OF THE RISE OF POETRY AMONG THE ROMANS. THE Romans, in the infancy of their fate, were entirely rude and unpolished. They came from shepherds; they were increased from the refuse of the nations around them; and their manners agreed with their original. As they lived wholly on tilling their ground at home, or on plunder from their neighbours, war was their business, and agriculture the chief art they followed. Long
after this, when they had spread their conquests over a great part of Italy, and began to make a considerable figure in the world;-even their great men retained a roughness, which they raised into a virtue, by calling it Roman Spirit; and which might often much better have been called Roman Barbarity. It seems to me, that there was more of austerity than justice, and more of insolence than courage, in some of their most celebrated actions. However that be, this is certain, that they were at first a nation of soldiers and husbandmen roughness was long an applauded character among them; and a sort of rusticity reigned, even in their senate-house.
In a nation originally of such a temper as this, taken up almost always in extending their territories, very often in settling the balance of power among themselves, and not unfrequently in both these at the same time, it was long before the politer arts made any appearance; and very long before they took root or flourished to any degree. Poetry was the first that did so; but such a poetry, as one might expect among a warlike, busied, unpolished people.
Not to inquire about the songs of triumph, mentioned even in Romulus's time, there was certainly something of poetry among them in the next reign under Numa: a prince, who pretended to converse with the Muses, as well as with Egeria; and who might possibly himself have made the verses which the Salian priests sung in his time. Pythagoras, either in the same reign, or if you please some time after, gave the Romans a tincture of poetry as well as of philosophy; for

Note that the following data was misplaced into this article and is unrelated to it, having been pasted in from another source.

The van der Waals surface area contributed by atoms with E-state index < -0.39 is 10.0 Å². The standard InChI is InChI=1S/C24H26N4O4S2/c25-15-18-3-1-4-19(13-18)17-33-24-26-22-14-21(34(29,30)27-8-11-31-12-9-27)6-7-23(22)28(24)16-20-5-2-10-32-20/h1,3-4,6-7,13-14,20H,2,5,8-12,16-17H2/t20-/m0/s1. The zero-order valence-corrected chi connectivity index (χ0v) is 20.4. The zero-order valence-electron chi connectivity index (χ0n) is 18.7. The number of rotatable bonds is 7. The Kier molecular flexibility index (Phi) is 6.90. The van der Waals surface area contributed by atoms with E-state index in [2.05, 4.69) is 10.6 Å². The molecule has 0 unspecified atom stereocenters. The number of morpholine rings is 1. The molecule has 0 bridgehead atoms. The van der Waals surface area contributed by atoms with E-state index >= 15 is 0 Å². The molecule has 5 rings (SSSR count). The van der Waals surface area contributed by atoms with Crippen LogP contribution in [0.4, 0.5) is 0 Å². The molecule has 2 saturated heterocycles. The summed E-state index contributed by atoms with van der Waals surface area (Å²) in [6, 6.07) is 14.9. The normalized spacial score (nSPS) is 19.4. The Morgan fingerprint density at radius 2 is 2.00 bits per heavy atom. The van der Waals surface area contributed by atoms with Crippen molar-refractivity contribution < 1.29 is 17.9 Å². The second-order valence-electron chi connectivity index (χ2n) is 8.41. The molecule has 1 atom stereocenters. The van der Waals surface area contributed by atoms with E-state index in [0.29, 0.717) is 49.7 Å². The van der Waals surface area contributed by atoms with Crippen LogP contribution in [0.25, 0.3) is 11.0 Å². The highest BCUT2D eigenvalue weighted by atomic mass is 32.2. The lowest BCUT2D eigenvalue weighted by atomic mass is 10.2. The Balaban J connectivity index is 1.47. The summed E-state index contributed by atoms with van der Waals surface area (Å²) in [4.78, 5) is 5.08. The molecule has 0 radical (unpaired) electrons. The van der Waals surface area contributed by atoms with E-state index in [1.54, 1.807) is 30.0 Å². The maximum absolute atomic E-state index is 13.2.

Cicero assures us, that the Pythagoreans made great use of poetry and music: and probably they, like our old Druids, delivered most of their precepts in verse. Indeed the chief employment of poetry, in that and the following ages, among the Romans, was of a religious kind. Their very prayers, and perhaps their whole liturgy, was poetical. They had also a sort of prophetic or sacred writers, who seem to have written generally in verse; and were so numerous, that there were above two thousand of their volumes remaining even to Augustus's time. They had a kind of plays too, in these early times, derived from what they had seen of the Tuscan actors, when sent for to Rome to expiate a plague that raged in the city. These seem to have been either like our dumb-shows, or else a kind of extempore farces; a thing to this day a good deal in use all over Italy, and in Tuscany. In a more particular manner add to these, that extempore kind of jesting dialogues begun at their harvest and vintage feasts; and carried on so rudely and abusively afterwards, as to occasion a very severe law to restrain their licentiousness-and those lovers of poetry and good eating, who seem to have attended the tables of the richer sort, much like the old provincial poets, or our own British bards, and sang there, to some instrument of music, the achievements of their ancestors, and the noble deeds of those who had gone before them, to inflame others to follow their great examples.
The names of almost all these poets sleep in peace with all their works; and, if we may take the word of the other Roman writers of a better